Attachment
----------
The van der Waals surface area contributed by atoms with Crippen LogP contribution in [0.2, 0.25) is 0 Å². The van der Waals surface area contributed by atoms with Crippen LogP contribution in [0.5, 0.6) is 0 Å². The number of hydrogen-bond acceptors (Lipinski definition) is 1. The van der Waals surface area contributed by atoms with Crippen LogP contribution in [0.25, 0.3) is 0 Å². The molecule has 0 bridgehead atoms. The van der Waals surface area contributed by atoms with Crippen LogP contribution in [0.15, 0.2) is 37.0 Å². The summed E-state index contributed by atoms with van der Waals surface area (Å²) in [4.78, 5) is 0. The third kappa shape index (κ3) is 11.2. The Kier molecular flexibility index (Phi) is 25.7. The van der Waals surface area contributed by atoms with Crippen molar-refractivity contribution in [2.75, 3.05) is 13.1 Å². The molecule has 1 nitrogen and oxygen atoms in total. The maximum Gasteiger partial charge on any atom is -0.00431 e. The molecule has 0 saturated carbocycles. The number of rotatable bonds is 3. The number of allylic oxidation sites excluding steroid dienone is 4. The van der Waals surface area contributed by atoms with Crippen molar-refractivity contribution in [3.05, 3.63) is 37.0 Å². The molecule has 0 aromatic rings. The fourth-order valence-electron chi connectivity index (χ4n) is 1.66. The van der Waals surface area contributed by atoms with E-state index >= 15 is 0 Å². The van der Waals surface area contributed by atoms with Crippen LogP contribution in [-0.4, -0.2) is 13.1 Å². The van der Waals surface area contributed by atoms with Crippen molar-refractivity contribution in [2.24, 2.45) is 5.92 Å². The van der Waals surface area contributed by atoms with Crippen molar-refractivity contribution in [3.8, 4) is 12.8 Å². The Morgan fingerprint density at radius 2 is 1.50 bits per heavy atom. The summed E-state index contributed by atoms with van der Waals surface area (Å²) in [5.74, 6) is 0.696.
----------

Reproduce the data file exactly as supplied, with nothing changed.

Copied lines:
The van der Waals surface area contributed by atoms with Crippen LogP contribution in [0.2, 0.25) is 0 Å². The van der Waals surface area contributed by atoms with Crippen LogP contribution in [0.5, 0.6) is 0 Å². The number of hydrogen-bond acceptors (Lipinski definition) is 1. The van der Waals surface area contributed by atoms with Crippen LogP contribution in [0.25, 0.3) is 0 Å². The molecule has 0 bridgehead atoms. The van der Waals surface area contributed by atoms with Crippen LogP contribution in [0.15, 0.2) is 37.0 Å². The summed E-state index contributed by atoms with van der Waals surface area (Å²) in [4.78, 5) is 0. The third kappa shape index (κ3) is 11.2. The Kier molecular flexibility index (Phi) is 25.7. The van der Waals surface area contributed by atoms with Crippen molar-refractivity contribution in [2.75, 3.05) is 13.1 Å². The molecule has 1 nitrogen and oxygen atoms in total. The maximum Gasteiger partial charge on any atom is -0.00431 e. The molecule has 0 saturated carbocycles. The number of rotatable bonds is 3. The number of allylic oxidation sites excluding steroid dienone is 4. The van der Waals surface area contributed by atoms with Crippen molar-refractivity contribution in [3.05, 3.63) is 37.0 Å². The molecule has 0 aromatic rings. The fourth-order valence-electron chi connectivity index (χ4n) is 1.66. The van der Waals surface area contributed by atoms with E-state index >= 15 is 0 Å². The van der Waals surface area contributed by atoms with Crippen LogP contribution in [-0.4, -0.2) is 13.1 Å². The van der Waals surface area contributed by atoms with Crippen molar-refractivity contribution in [2.24, 2.45) is 5.92 Å². The van der Waals surface area contributed by atoms with Crippen molar-refractivity contribution in [3.8, 4) is 12.8 Å². The Morgan fingerprint density at radius 2 is 1.50 bits per heavy atom. The summed E-state index contributed by atoms with van der Waals surface area (Å²) in [5.74, 6) is 0.696.